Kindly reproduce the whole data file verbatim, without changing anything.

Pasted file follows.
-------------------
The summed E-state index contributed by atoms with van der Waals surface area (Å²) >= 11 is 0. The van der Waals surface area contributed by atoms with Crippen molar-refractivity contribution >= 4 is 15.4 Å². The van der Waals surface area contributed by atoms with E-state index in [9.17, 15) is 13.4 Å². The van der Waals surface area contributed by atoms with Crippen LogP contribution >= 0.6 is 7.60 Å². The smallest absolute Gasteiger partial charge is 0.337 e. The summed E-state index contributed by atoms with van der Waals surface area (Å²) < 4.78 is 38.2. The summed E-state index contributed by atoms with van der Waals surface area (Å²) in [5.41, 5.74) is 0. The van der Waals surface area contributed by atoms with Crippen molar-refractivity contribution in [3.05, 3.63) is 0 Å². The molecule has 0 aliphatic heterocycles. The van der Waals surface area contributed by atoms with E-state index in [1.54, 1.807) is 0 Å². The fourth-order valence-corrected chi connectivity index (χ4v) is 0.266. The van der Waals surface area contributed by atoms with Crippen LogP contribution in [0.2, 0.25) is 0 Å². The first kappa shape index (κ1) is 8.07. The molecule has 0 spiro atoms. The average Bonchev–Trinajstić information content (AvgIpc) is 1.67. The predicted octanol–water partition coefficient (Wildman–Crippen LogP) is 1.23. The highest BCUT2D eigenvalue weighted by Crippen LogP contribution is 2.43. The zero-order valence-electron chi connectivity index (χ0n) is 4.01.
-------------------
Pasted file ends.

The summed E-state index contributed by atoms with van der Waals surface area (Å²) >= 11 is 0. The van der Waals surface area contributed by atoms with Crippen molar-refractivity contribution >= 4 is 15.4 Å². The van der Waals surface area contributed by atoms with E-state index in [9.17, 15) is 13.4 Å². The van der Waals surface area contributed by atoms with Crippen LogP contribution >= 0.6 is 7.60 Å². The smallest absolute Gasteiger partial charge is 0.337 e. The summed E-state index contributed by atoms with van der Waals surface area (Å²) < 4.78 is 38.2. The summed E-state index contributed by atoms with van der Waals surface area (Å²) in [5.41, 5.74) is 0. The van der Waals surface area contributed by atoms with Crippen molar-refractivity contribution in [3.05, 3.63) is 0 Å². The molecule has 0 aliphatic heterocycles. The van der Waals surface area contributed by atoms with E-state index in [1.54, 1.807) is 0 Å². The fourth-order valence-corrected chi connectivity index (χ4v) is 0.266. The van der Waals surface area contributed by atoms with Crippen LogP contribution in [0.2, 0.25) is 0 Å². The first kappa shape index (κ1) is 8.07. The molecule has 0 spiro atoms. The average Bonchev–Trinajstić information content (AvgIpc) is 1.67. The predicted octanol–water partition coefficient (Wildman–Crippen LogP) is 1.23. The highest BCUT2D eigenvalue weighted by Crippen LogP contribution is 2.43. The zero-order valence-electron chi connectivity index (χ0n) is 4.01.